Preliminary tests on fowl from a region south of Moscow where hundreds of birds died suddenly detected a deadly strain of bird flu (search), Russia said Wednesday, bolstering signs that the dreaded virus might be spreading across Siberia to the Mediterranean.

The United Nations' Food and Agriculture Organization (search) warned of a marked increase in chances that bird flu would move to the Middle East and vulnerable Africa as well, while the European Union announced plans for an exercise simulating a human flu pandemic to improve readiness in case the bird virus mutates to form a strain transmissible among people.

In Asia, crucible of the virus, China on Wednesday reported a fresh outbreak of the lethal H5N1 flu strain (search). The official Xinhua news agency said 2,600 birds in the northern grasslands had died of the disease. It did not give details on when the birds were found, and sought to reassure the public that the outbreak was contained.

The H5N1 strain was detected in Siberia in July. Migratory birds flying over the region from elsewhere in Asia were blamed for the outbreak, and the virus had been registered in six districts in Siberia and the Urals region.

Preliminary genetic tests now have found an H5N1 flu virus in samples of birds taken from a village south of Moscow, the Russian Agriculture Ministry said. Further tests are needed to confirm the finding and determine whether the H5N1 strain is the same one that has devastated flocks in Asia since 2003.

If so, it would mark the first appearance of the virus in European Russia, west of the Ural Mountains.

Officials said 220 of 3,000 domestic birds in the village of Yandovka had died. Birds on the six affected farms were being destroyed, and local officials have decided to kill all poultry in the village. In addition, a quarantine was established around Yandovka. Villagers were prohibited from leaving except in emergencies.

More than 200,000 people in the region were given standard flu vaccinations, the ITAR-Tass news agency said. Such shots are given to prevent normal flu so that if the person gets infected with the bird virus, there is no human flu strain inside the body to mix with and create a dangerous hybrid.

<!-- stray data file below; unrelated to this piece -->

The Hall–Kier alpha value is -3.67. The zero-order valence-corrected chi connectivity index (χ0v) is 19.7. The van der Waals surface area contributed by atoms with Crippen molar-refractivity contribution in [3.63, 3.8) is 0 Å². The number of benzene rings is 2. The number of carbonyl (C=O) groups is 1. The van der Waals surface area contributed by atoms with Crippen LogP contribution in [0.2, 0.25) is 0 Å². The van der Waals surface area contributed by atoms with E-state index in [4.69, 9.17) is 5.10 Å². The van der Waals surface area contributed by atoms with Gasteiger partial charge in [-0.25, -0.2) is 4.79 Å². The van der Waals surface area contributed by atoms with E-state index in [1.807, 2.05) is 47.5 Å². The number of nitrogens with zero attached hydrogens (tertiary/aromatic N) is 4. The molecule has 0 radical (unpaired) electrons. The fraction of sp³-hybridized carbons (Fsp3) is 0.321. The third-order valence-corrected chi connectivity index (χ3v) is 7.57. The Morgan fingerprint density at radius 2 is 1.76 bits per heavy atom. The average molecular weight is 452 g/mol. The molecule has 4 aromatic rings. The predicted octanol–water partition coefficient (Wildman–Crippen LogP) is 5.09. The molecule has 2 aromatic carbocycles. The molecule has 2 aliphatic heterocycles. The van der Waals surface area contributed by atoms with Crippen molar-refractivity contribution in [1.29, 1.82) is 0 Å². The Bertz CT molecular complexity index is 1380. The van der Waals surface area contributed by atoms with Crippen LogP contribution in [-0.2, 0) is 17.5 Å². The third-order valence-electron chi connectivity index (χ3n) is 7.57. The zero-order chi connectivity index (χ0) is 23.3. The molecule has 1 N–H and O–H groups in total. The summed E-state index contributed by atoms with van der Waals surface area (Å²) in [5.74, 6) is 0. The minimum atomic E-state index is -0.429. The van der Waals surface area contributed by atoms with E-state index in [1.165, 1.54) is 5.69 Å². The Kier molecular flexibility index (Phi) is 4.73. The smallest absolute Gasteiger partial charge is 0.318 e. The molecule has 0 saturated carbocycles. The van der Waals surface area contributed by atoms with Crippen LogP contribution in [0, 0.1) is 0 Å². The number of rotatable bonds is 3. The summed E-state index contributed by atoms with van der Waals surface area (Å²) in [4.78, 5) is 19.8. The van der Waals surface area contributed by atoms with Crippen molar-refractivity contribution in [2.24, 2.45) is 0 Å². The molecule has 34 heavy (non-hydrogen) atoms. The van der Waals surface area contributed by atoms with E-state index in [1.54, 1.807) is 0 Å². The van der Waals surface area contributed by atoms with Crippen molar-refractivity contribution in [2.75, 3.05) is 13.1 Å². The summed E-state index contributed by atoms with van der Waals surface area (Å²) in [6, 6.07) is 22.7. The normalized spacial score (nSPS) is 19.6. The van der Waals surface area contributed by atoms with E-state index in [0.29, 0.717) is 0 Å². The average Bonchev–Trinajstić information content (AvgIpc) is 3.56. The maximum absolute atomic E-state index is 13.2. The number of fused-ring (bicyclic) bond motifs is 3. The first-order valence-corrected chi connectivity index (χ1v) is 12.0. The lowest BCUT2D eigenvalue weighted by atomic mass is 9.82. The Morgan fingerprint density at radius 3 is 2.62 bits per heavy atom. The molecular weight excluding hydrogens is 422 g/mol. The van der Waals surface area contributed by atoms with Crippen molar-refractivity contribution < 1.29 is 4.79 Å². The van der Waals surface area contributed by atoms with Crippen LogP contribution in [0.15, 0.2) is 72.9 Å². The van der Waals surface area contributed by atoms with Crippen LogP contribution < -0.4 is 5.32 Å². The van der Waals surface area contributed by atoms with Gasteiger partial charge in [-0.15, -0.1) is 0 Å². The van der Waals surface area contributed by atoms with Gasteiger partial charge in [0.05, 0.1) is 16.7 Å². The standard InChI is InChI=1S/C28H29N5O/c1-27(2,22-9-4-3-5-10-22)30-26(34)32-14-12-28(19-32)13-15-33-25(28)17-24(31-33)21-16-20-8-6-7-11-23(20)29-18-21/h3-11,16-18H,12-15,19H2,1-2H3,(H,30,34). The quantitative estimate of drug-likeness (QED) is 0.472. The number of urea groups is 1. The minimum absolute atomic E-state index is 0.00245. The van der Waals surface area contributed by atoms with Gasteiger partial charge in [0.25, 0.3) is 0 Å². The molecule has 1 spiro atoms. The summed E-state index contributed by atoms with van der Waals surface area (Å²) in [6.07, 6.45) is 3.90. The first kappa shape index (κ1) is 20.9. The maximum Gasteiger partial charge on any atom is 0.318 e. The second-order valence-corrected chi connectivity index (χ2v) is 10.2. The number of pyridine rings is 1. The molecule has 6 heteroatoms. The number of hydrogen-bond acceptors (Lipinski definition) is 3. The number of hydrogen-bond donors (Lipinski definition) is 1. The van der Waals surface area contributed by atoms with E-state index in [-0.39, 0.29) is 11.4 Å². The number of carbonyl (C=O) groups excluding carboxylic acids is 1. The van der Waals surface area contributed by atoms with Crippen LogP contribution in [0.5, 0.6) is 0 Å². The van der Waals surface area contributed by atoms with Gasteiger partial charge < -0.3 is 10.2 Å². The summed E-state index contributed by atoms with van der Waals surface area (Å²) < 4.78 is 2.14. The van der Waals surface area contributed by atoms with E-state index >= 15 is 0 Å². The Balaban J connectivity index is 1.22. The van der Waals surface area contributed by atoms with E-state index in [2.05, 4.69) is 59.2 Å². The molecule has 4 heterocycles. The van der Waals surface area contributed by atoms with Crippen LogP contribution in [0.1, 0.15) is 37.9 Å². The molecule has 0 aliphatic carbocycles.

The H5N1 strain of bird flu has killed 60 people in Asia, but no one in Russia has been diagnosed with it, officials said. Most human cases have been traced to direct contact with infected birds, but scientists fear the virus will mutate into a form that can spread from person to person, possibly killing millions.

In Hungary, officials announced Wednesday that preliminary experiments with an H5N1 vaccine indicate it works. Health Minister Jenoe Racz said he and dozens of others were inoculated three weeks ago and tests showed that antibodies to the virus had appeared in his blood.

"The results are preliminary, but I can say with 99.9 percent certainty that the vaccine works," he said.

However, the World Health Organization said it was unaware of the details of the Hungarian findings and was unable to comment on their validity or whether the vaccine — even if it works — would be viable.

Scientists in the United States already have reported positive results from tests on their own H5N1 vaccine, but so far have not been able to make the vaccine a practical option because it uses too much of a scarce ingredient and requires two doses to work.

The EU, meanwhile, was trying to assess whether the H5N1 strain of bird flu had spread into Macedonia and Greece. H5N1 already has been confirmed in two villages in Romania and in Turkey.

Global health experts are keeping a close eye on bird flu because they fear the Asian H5N1 strain could mutate and trigger a human flu pandemic.

Asia is considered at greatest risk, but the U.N. Food and Agriculture Organization expressed fear that Africa was poorly prepared to respond to a bird flu outbreak.

"One of our major concerns is now the potential spread of avian influenza through migratory birds to northern and eastern Africa," said Joseph Domenech, the FAO's chief veterinary officer.